6 Common Misconceptions About Eggs
They may be a staple on every grocery list, but how much do you really know about the eggs you put in your basket every week? Below, the truth about some common egg myths.
1. EVERY EGG IS A BABY CHICKEN.
Female humans are born with all the eggs they’ll ever have, and their bodies release those eggs throughout their lives. The same is true of female chickens. Egg farmers don’t need to keep roosters around unless they want more chickens, because hens will lay eggs either way. Most eggs you buy are unfertilized.
2. BROWN EGGS COME FROM BROWN CHICKENS.
This is true, but it’s not the whole truth. Brown eggs can also come from white chickens, or black chickens, or any chicken with red earlobes. Yes—chickens have earlobes. And the color of their earlobe is a good way of predicting the color of their eggs. Hens with white earlobes lay white eggs. Those with red earlobes lay brown eggs.
3. THE YOLKS ARE BAD FOR YOU.
It’s true that egg yolks are high in cholesterol and fat. But scientists know now that eating high-cholesterol foods doesn’t necessarily raise your blood cholesterol, and not all fat is evil. Egg yolks are full of protein and vitamins and can be a part of a heart-healthy diet for many people. Still unsure? Ask your doctor if egg yolks are safe for you.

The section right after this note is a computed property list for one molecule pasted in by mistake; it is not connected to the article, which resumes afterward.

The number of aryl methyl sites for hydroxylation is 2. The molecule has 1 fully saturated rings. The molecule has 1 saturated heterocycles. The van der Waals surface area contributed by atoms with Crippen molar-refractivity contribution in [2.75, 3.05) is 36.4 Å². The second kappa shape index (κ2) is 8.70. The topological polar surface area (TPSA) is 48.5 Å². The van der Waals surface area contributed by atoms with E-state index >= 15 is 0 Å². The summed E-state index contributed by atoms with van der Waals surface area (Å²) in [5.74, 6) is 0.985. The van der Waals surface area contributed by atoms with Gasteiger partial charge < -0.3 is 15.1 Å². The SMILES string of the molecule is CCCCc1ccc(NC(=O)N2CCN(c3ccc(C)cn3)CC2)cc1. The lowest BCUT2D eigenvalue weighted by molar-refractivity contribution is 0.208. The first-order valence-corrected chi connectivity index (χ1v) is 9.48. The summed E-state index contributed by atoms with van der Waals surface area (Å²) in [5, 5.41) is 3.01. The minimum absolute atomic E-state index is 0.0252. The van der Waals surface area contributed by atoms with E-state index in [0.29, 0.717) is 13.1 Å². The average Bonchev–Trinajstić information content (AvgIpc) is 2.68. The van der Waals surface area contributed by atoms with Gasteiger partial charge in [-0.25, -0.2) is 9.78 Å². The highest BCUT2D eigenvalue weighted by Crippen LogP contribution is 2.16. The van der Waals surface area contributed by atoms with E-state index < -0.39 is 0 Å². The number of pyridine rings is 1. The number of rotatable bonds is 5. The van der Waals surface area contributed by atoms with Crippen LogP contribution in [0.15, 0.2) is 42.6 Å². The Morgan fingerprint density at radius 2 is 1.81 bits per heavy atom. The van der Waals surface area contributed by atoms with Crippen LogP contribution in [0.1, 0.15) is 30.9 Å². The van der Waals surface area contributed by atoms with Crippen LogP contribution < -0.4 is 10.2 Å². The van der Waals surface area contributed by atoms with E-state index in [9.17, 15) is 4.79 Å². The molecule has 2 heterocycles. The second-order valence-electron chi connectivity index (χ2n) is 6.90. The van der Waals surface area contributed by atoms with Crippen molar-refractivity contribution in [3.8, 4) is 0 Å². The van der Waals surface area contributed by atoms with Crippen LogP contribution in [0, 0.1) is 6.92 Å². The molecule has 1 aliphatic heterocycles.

4. “CAGE-FREE” CHICKENS ARE HAPPY CHICKENS.
This is one of the biggest myths out there. “Cage-free” chickens are not necessarily free range chickens. Most industrial egg producers keep their birds in very close quarters, whether that means cages or “cage-free” pens, which are essentially just large cages.
5. BROWN EGGS ARE BETTER FOR YOU THAN WHITE EGGS.
Now that you know the earlobe trick, you could probably figure this out. The color of a chicken’s earlobes (and thus her eggs) has nothing to do with the eggs’ nutritional value. There are two things that affect the quality of an egg: a hen’s health, and what she eats.
6. FERTILIZED EGGS ARE NOT SAFE TO EAT.
Some farmers even sell fertilized eggs on purpose, marketing them as healthier. This is not true, either. A fertilized egg will typically contain not a chick but cells that could potentially develop into a chick. This is not dangerous to eat, but it also has no more nutritional value than an unfertilized egg.
No yolks about it: You know exactly what you’re getting with a carton of Nellie’s Free Range Eggs. Visit their website to see Nellie’s chickens in action—they’re allowed to roam around freely, which means they’re happier and healthier.